Given the robust strategy we have used and the nationally representative data, the findings affirm the increase in the probability of skilled delivery following the FMP. However, other literature has shown that the increase in skilled deliveries without a subsequent effort to address the health system challenge/ gaps (shortage of HCWs, increased workload, shortage of drugs, and delayed reimbursements) may be contributing to neonatal mortality [11, 46, 47], without which the impact of the policy on the mortality (in this study) may have been higher.

Another interesting finding is that the FMP translated to on average 4,015 fewer neonatal deaths in 2013/2014, with a cost-to-benefit ratio of 21.22, showing that the FMP is associated with an incredible return to the country. The findings show that the net benefits are far higher than the costs, indicating that further investment into the FMP could potentially avert even more neonatal deaths.

This study has some limitations. First, due to the data availability, we could not control for some time-varying effects, which have been discussed in the theory of change and data preparation section. However, under the current study design, the policy measure is likely to be exogenous to individual characteristics of women and their families. Secondly, there is a limitation of potential underestimation of the policy effect (due to more deaths being reported now). The clinical distinction between a SB and an early neonatal death can be challenging, especially for home births attended by non-skilled providers. Therefore, it was more likely that the early neonatal death would be considered a stillbirth. Such a misclassification implies the presence of an upward bias in the estimated effect of the FMP, which means that the current estimate is a lower bound (conservative estimated) of the true policy effect. Finally, our study does not allow us to account for sample attrition due to maternal mortality, i.e. we do not capture the outcomes of women who died before the interview. Those women who died before the interview would be the ones with the poorest health endowment and, as a result, a higher likelihood of poor birth outcomes. Hence, the policy would be most effective in improving their birth outcomes compared to mothers with better health endowments. Henceforth, like with the previous limitation, this reconfirms that our estimate represents a lower bound of the true effect and, therefore, can be used as a conservative estimate in the policy considerations.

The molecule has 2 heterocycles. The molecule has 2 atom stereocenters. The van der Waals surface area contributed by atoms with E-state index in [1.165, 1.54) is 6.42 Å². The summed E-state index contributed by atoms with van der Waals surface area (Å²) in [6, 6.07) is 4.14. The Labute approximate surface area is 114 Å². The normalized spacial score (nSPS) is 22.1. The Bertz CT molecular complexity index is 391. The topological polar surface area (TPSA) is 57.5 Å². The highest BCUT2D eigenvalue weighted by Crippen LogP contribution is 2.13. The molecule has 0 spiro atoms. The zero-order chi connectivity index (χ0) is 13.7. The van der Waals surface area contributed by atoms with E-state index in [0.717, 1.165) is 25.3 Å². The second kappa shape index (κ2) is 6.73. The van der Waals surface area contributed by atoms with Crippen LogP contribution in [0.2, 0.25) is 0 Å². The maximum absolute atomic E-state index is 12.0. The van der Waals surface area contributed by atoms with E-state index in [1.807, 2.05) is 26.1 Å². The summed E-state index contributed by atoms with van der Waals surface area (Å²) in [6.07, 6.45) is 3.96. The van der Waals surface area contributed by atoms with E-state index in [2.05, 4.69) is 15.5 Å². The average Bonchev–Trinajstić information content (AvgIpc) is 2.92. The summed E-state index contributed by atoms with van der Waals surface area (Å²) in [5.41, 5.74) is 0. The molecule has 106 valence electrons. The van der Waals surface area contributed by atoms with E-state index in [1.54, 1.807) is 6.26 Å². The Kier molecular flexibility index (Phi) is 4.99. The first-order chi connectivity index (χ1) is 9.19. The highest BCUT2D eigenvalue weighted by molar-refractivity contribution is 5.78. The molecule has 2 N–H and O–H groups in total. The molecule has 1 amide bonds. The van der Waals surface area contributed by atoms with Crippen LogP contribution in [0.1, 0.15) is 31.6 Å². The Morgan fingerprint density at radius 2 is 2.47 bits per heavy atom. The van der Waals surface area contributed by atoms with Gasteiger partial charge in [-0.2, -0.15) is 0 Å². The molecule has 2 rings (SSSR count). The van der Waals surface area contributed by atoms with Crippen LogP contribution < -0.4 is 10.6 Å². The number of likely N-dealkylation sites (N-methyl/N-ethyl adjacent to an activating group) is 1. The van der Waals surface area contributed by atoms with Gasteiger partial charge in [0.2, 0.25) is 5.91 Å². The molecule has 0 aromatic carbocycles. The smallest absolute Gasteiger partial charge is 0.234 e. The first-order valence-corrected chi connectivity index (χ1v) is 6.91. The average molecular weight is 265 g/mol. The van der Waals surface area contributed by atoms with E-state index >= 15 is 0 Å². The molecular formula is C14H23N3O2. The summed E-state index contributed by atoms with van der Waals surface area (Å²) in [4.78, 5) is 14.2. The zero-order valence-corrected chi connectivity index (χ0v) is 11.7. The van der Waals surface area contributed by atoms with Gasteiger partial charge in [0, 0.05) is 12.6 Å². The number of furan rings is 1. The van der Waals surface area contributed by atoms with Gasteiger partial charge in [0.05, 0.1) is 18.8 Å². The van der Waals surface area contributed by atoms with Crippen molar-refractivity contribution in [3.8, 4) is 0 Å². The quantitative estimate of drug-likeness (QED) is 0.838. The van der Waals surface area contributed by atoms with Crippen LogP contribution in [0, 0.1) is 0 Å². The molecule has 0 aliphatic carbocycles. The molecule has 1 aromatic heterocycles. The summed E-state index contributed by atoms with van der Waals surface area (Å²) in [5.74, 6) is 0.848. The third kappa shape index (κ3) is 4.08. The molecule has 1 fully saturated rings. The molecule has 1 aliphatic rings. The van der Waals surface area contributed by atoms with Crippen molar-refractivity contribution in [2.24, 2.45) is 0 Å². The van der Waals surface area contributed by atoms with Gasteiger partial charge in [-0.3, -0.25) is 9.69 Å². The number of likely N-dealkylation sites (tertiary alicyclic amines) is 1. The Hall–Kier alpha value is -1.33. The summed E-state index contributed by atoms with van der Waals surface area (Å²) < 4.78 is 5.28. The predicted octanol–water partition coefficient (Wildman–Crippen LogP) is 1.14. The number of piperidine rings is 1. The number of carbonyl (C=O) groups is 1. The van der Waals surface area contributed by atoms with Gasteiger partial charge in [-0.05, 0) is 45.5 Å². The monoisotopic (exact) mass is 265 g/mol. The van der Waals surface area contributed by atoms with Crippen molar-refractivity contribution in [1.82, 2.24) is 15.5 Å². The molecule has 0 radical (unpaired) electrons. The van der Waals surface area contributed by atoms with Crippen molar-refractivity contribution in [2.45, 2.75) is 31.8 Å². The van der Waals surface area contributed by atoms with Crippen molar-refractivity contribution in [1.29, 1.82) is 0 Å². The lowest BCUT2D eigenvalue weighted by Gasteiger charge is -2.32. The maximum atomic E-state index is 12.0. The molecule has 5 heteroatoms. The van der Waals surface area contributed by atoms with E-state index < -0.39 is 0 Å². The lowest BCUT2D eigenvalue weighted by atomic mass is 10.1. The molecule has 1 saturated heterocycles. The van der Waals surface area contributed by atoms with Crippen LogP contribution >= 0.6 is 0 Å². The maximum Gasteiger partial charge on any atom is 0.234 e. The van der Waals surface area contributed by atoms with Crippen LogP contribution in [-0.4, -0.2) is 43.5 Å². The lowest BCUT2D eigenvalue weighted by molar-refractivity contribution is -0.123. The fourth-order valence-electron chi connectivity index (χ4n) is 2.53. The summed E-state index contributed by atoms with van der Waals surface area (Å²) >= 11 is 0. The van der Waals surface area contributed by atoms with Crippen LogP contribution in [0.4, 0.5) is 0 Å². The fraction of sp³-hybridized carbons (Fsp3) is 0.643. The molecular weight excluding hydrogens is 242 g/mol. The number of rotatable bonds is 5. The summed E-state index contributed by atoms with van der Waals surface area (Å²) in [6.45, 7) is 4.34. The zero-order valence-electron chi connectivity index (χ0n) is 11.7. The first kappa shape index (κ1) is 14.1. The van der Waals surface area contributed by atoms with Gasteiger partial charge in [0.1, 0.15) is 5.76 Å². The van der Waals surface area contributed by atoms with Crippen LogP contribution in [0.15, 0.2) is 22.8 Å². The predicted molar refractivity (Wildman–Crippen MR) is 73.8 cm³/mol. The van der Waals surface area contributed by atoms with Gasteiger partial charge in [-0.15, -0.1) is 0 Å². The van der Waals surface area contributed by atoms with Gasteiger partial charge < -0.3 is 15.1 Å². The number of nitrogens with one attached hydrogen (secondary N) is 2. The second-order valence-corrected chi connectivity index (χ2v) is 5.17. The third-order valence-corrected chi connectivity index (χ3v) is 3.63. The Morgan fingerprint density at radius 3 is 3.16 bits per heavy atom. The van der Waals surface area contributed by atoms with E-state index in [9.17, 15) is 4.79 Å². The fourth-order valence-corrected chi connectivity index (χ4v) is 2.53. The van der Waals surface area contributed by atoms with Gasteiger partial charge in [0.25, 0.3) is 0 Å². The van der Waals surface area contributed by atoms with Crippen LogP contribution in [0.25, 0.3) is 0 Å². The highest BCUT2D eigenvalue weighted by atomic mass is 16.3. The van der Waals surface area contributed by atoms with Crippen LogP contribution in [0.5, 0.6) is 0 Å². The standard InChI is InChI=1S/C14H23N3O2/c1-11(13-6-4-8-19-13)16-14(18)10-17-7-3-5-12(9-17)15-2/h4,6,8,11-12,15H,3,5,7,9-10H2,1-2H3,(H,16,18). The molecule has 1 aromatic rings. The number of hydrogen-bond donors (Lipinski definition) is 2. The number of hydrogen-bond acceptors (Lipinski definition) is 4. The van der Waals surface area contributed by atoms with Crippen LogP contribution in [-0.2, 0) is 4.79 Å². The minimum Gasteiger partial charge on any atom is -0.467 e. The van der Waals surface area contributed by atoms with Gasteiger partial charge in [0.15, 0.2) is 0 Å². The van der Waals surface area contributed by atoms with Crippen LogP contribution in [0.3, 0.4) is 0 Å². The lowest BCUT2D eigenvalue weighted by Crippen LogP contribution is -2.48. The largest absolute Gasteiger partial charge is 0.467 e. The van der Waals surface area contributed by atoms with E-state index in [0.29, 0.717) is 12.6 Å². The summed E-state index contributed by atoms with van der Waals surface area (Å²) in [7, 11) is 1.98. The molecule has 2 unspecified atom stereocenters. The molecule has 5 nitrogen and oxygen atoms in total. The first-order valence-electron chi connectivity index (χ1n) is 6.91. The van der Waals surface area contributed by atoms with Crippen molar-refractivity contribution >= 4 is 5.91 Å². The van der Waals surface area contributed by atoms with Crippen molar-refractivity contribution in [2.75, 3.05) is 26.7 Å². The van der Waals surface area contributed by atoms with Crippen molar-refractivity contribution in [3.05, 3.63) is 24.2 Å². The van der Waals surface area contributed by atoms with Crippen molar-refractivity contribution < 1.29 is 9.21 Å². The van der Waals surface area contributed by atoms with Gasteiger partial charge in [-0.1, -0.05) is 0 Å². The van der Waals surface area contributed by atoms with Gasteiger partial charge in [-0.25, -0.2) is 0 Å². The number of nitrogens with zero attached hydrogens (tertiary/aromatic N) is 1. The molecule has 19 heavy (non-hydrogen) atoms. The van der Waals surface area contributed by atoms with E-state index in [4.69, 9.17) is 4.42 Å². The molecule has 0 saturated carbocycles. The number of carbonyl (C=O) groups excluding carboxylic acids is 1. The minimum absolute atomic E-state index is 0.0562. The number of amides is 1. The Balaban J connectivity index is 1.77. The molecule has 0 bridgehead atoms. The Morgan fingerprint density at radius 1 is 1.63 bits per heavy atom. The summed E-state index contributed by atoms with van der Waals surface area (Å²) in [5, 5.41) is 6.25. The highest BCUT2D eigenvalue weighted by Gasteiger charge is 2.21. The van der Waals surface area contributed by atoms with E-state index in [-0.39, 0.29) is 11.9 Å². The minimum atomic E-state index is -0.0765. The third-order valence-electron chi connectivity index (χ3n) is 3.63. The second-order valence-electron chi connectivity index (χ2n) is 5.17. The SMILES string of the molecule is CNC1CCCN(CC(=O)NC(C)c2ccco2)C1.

Our study has provided a methodological approach to evaluating the FMP's impacts as captured by early neonatal and neonatal deaths and intermediate outcomes. This analysis has moved closer to the causal estimate of the FMP effects. It has been shown that the FMP reduces early neonatal and neonatal mortality. Besides, the FMP is associated with an incredible return to the country. The net benefits are far higher than the costs, which implies that further investment into the FMP could potentially avert even more neonatal deaths. Our findings imply that the policymakers need to look at ways of further expanding and sustainably funding the FMP for even better outcomes.